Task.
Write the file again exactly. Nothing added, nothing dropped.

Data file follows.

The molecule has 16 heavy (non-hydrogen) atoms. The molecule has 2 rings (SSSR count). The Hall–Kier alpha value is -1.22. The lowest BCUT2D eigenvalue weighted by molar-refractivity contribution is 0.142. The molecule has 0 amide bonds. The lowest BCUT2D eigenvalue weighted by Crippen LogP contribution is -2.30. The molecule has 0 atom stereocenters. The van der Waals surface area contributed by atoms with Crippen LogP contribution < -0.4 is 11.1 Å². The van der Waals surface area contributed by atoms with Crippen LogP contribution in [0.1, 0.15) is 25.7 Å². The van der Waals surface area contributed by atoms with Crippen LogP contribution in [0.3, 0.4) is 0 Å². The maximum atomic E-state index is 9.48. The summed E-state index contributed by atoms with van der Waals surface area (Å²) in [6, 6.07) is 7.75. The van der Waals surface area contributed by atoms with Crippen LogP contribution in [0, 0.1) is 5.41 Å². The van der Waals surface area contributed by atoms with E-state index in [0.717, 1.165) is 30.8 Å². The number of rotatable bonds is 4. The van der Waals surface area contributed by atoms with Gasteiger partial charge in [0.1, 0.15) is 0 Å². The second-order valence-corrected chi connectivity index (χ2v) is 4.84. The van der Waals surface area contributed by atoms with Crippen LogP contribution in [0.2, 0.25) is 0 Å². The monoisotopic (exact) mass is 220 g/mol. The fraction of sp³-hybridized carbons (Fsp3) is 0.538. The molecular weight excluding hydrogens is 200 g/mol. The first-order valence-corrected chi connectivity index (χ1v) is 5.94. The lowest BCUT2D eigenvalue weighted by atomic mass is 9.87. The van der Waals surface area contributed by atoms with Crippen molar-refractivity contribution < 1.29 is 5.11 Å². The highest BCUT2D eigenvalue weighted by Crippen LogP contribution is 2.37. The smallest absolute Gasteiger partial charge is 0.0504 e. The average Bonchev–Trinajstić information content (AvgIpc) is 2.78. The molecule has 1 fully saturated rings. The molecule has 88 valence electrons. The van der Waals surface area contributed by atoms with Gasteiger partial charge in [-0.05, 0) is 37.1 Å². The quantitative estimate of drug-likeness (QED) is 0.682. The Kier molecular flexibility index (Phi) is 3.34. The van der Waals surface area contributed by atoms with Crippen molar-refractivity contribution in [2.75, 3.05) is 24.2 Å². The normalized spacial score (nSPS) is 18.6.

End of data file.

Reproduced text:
The molecule has 16 heavy (non-hydrogen) atoms. The molecule has 2 rings (SSSR count). The Hall–Kier alpha value is -1.22. The lowest BCUT2D eigenvalue weighted by molar-refractivity contribution is 0.142. The molecule has 0 amide bonds. The lowest BCUT2D eigenvalue weighted by Crippen LogP contribution is -2.30. The molecule has 0 atom stereocenters. The van der Waals surface area contributed by atoms with Crippen LogP contribution < -0.4 is 11.1 Å². The van der Waals surface area contributed by atoms with Crippen LogP contribution in [0.1, 0.15) is 25.7 Å². The van der Waals surface area contributed by atoms with Crippen LogP contribution in [0.3, 0.4) is 0 Å². The maximum atomic E-state index is 9.48. The summed E-state index contributed by atoms with van der Waals surface area (Å²) in [6, 6.07) is 7.75. The van der Waals surface area contributed by atoms with Crippen LogP contribution in [0, 0.1) is 5.41 Å². The van der Waals surface area contributed by atoms with E-state index in [0.717, 1.165) is 30.8 Å². The number of rotatable bonds is 4. The van der Waals surface area contributed by atoms with Gasteiger partial charge in [0.1, 0.15) is 0 Å². The second-order valence-corrected chi connectivity index (χ2v) is 4.84. The van der Waals surface area contributed by atoms with Crippen LogP contribution in [0.2, 0.25) is 0 Å². The monoisotopic (exact) mass is 220 g/mol. The fraction of sp³-hybridized carbons (Fsp3) is 0.538. The molecular weight excluding hydrogens is 200 g/mol. The first-order valence-corrected chi connectivity index (χ1v) is 5.94. The lowest BCUT2D eigenvalue weighted by atomic mass is 9.87. The van der Waals surface area contributed by atoms with Crippen molar-refractivity contribution < 1.29 is 5.11 Å². The highest BCUT2D eigenvalue weighted by Crippen LogP contribution is 2.37. The smallest absolute Gasteiger partial charge is 0.0504 e. The average Bonchev–Trinajstić information content (AvgIpc) is 2.78. The molecule has 1 fully saturated rings. The molecule has 88 valence electrons. The van der Waals surface area contributed by atoms with Gasteiger partial charge in [-0.05, 0) is 37.1 Å². The quantitative estimate of drug-likeness (QED) is 0.682. The Kier molecular flexibility index (Phi) is 3.34. The van der Waals surface area contributed by atoms with Crippen molar-refractivity contribution in [2.75, 3.05) is 24.2 Å². The normalized spacial score (nSPS) is 18.6.